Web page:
E-Commerce: Promise or Problem for Oregon?
During the past 200 years, the "end of the Oregon Trail" has held out many promises of prosperity for people willing to work hard as pioneers in a challenging, new frontier: in fur trapping, mining, farming, logging, fishing, ranching, and, today, in the new area of e-commerce. Some of these industries remain strong today, but many have declined in Oregon, leaving community and business dislocations and personal tragedies behind. Will e-commerce follow the same path? Will it "boom" and "bust?"
E-commerce is relatively new, but many experts predict that e-commerce will top a trillion dollars by the year 2002 - and Oregon is part of the e-commerce boom. Today, Oregon ranks as number 20 in having active Web sites registered in the U.S.
What does this e-commerce trend mean for the future of business, our environment, and our quality of life in Oregon? Will e-commerce deliver on its promise of prosperity, or will it become a problem for Oregon?
Do you think e-commerce is the best future for Oregon? Read the following lists of possible benefits and potential problems of e-commerce and make your own decision!
The Benefits of E-Commerce:
  • E-customers can shop from home, at any time of the day or night, even when wearing pajamas.
  • E-customers have a larger selection of products and a greater opportunity to negotiate a better price.
  • E-businesses can be located anywhere there are Internet connections.
  • E-businesses can sell to customers anywhere in the world, so there is a greater chance of profits.
  • E-businesses can save money on real estate, overhead, and the other fixed costs of B-and-M storefronts, especially if they are located in lower-rent, rural areas.
  • Since e-businesses can be located in any geographic area, people who prefer a more rural quality of life can start an e-business.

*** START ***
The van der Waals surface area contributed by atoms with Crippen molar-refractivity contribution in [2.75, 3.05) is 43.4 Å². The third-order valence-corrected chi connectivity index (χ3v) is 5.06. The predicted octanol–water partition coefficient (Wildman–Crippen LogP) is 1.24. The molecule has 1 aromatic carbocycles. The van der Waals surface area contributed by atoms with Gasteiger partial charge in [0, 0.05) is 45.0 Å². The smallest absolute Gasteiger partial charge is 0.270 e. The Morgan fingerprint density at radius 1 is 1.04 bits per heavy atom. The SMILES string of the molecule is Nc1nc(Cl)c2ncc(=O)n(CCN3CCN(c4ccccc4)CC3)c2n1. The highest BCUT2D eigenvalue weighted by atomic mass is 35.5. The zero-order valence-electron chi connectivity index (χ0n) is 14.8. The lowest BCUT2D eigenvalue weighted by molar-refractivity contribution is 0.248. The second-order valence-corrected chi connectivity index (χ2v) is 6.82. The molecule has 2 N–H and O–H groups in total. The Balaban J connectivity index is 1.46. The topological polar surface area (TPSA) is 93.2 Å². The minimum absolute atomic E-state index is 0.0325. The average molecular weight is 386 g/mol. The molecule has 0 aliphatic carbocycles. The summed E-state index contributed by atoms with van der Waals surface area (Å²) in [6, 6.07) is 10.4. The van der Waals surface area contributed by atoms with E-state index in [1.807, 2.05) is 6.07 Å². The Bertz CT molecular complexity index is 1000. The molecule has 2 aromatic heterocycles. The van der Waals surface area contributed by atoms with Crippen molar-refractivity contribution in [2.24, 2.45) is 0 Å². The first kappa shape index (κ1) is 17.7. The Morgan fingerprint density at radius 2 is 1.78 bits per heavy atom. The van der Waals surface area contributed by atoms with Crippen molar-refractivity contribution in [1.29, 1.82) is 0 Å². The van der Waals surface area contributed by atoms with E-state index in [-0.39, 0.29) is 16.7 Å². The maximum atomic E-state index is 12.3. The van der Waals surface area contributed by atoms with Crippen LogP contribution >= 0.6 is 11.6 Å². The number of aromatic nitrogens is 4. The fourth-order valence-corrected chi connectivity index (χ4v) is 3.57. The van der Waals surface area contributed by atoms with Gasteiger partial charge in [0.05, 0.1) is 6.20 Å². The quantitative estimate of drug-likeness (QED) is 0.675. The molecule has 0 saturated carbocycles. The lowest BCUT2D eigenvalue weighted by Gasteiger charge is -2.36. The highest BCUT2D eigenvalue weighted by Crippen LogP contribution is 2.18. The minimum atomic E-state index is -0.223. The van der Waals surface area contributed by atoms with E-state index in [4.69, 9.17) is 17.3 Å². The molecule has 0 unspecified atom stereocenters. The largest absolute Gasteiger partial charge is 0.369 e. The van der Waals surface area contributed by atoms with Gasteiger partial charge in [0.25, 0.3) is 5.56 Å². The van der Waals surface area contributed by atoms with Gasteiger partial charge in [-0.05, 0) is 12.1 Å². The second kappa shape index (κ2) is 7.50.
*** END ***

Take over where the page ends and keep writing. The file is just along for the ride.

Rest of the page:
• E-customers make fewer personal shopping trips since they don't need to drive places to go shopping. (Americans average 159 shopping trips per year, which is about 60 hours of travel time, according to a recent AC Nielson survey.)
  • If e-businesses are established or moved to new, rural areas, their employees will help to boost other businesses in these locales.
  • E-businesses level the "playing field" for business people - rural or urban, male or female, young or old, of any ethnic group, etc. - who wish to establish new businesses away from the "old boy network" of the "big city."
The Problems of E-Commerce:
  • Not all customers have Internet access yet. Some customers will probably never choose to use the Internet because of their age, income level, and basic attitudes toward technology. (In fact, only one-half of the people in the world have ever received a telephone call.)
  • E-customers are not able to touch or try out the merchandise, or ask questions about service as easily as they could face-to-face.
  • E-customers may receive products more slowly due to shipping delays. Sometimes a customer needs a product immediately and can't wait!
  • E-customers may fear a loss of privacy about their buying decisions - security issues for buying products over the Internet are not all solved yet.
  • E-customers may have difficulty checking the reliability of the e-business and its personnel.
  • E-commerce requires more delivery van trips, since vans must be used to transport merchandise ordered online.
  • E-commerce orders require more packaging (for shipping) than would be required if customers picked up the product at a traditional store.
  • If customers buy from online businesses located elsewhere, e-commerce can cause the traditional, local businesses to suffer, resulting in a chain-reaction effect on other local establishments.
  • Traditional B-and-M businesses have the advantage of an established brand name, customer base, and an inventory system. E-businesses will need to spend extra resources learning how to do business electronically, and learning how to market online to new global customers.
  • The spread of e-commerce causes environmental problems (increased need for electrical power, heavy water use in computer chip-making, toxic wastes, more outdated computers and cell phones in our landfills, etc.).
Let's Go into E-Business!>>>